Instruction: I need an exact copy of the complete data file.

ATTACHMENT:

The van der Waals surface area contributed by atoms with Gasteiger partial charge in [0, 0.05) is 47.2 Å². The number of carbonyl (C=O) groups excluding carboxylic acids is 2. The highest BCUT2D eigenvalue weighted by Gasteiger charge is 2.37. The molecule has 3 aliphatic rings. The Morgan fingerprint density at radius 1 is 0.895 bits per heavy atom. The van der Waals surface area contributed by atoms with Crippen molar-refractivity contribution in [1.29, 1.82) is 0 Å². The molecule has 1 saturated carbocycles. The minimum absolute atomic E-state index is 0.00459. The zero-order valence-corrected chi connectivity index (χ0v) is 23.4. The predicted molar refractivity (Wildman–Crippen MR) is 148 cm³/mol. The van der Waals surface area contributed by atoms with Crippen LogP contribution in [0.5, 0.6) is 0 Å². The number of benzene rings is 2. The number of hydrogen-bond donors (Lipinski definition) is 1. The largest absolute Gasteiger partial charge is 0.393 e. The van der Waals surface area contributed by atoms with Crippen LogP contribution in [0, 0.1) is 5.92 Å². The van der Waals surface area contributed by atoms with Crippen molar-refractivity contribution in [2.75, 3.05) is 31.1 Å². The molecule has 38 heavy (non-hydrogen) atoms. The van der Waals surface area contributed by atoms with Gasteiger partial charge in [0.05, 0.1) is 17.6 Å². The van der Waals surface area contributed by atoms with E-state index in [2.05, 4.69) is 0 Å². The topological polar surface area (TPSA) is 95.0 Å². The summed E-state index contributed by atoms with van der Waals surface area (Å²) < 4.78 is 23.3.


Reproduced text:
The van der Waals surface area contributed by atoms with Gasteiger partial charge in [0, 0.05) is 47.2 Å². The number of carbonyl (C=O) groups excluding carboxylic acids is 2. The highest BCUT2D eigenvalue weighted by Gasteiger charge is 2.37. The molecule has 3 aliphatic rings. The Morgan fingerprint density at radius 1 is 0.895 bits per heavy atom. The van der Waals surface area contributed by atoms with Crippen molar-refractivity contribution in [1.29, 1.82) is 0 Å². The molecule has 1 saturated carbocycles. The minimum absolute atomic E-state index is 0.00459. The zero-order valence-corrected chi connectivity index (χ0v) is 23.4. The predicted molar refractivity (Wildman–Crippen MR) is 148 cm³/mol. The van der Waals surface area contributed by atoms with Crippen LogP contribution in [0.5, 0.6) is 0 Å². The number of benzene rings is 2. The number of hydrogen-bond donors (Lipinski definition) is 1. The largest absolute Gasteiger partial charge is 0.393 e. The van der Waals surface area contributed by atoms with Crippen LogP contribution in [0, 0.1) is 5.92 Å². The van der Waals surface area contributed by atoms with Crippen molar-refractivity contribution in [2.75, 3.05) is 31.1 Å². The molecule has 38 heavy (non-hydrogen) atoms. The van der Waals surface area contributed by atoms with Gasteiger partial charge in [0.05, 0.1) is 17.6 Å². The van der Waals surface area contributed by atoms with E-state index in [2.05, 4.69) is 0 Å². The topological polar surface area (TPSA) is 95.0 Å². The summed E-state index contributed by atoms with van der Waals surface area (Å²) < 4.78 is 23.3.